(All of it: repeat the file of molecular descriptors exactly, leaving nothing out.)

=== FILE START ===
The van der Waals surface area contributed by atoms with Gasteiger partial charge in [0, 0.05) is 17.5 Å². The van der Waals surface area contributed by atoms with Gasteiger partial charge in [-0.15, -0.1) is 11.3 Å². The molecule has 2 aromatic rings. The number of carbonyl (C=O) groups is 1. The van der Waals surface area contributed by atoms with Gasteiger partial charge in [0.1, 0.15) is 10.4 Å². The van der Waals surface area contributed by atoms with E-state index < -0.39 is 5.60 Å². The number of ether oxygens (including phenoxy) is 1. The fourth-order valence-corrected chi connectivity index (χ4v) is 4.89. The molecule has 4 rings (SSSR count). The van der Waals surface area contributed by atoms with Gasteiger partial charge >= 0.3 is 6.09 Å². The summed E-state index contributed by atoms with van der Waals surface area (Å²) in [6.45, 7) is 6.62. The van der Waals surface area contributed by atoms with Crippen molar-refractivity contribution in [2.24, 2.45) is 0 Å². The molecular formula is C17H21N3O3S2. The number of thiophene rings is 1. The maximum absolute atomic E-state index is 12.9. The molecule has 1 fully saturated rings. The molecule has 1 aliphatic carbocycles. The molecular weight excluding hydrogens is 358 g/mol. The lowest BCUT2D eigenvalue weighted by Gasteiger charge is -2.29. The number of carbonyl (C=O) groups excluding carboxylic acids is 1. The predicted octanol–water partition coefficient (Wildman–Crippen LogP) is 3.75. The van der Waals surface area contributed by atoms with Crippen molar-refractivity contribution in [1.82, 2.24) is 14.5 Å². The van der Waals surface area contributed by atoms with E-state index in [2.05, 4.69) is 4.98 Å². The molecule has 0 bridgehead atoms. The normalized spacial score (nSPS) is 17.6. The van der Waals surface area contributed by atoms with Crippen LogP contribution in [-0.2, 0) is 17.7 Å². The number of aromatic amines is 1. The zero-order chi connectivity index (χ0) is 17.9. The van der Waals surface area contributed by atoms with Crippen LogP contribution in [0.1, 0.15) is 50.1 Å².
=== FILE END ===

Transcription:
The van der Waals surface area contributed by atoms with Gasteiger partial charge in [0, 0.05) is 17.5 Å². The van der Waals surface area contributed by atoms with Gasteiger partial charge in [-0.15, -0.1) is 11.3 Å². The molecule has 2 aromatic rings. The number of carbonyl (C=O) groups is 1. The van der Waals surface area contributed by atoms with Gasteiger partial charge in [0.1, 0.15) is 10.4 Å². The van der Waals surface area contributed by atoms with E-state index < -0.39 is 5.60 Å². The number of ether oxygens (including phenoxy) is 1. The fourth-order valence-corrected chi connectivity index (χ4v) is 4.89. The molecule has 4 rings (SSSR count). The van der Waals surface area contributed by atoms with Gasteiger partial charge >= 0.3 is 6.09 Å². The summed E-state index contributed by atoms with van der Waals surface area (Å²) in [6.45, 7) is 6.62. The van der Waals surface area contributed by atoms with Crippen molar-refractivity contribution in [2.24, 2.45) is 0 Å². The molecular formula is C17H21N3O3S2. The number of thiophene rings is 1. The maximum absolute atomic E-state index is 12.9. The molecule has 1 fully saturated rings. The molecule has 1 aliphatic carbocycles. The molecular weight excluding hydrogens is 358 g/mol. The lowest BCUT2D eigenvalue weighted by Gasteiger charge is -2.29. The number of carbonyl (C=O) groups excluding carboxylic acids is 1. The predicted octanol–water partition coefficient (Wildman–Crippen LogP) is 3.75. The van der Waals surface area contributed by atoms with Crippen molar-refractivity contribution in [1.82, 2.24) is 14.5 Å². The van der Waals surface area contributed by atoms with E-state index in [2.05, 4.69) is 4.98 Å². The molecule has 0 bridgehead atoms. The normalized spacial score (nSPS) is 17.6. The van der Waals surface area contributed by atoms with Crippen LogP contribution in [-0.2, 0) is 17.7 Å². The number of aromatic amines is 1. The zero-order chi connectivity index (χ0) is 17.9. The van der Waals surface area contributed by atoms with Crippen LogP contribution in [0.1, 0.15) is 50.1 Å².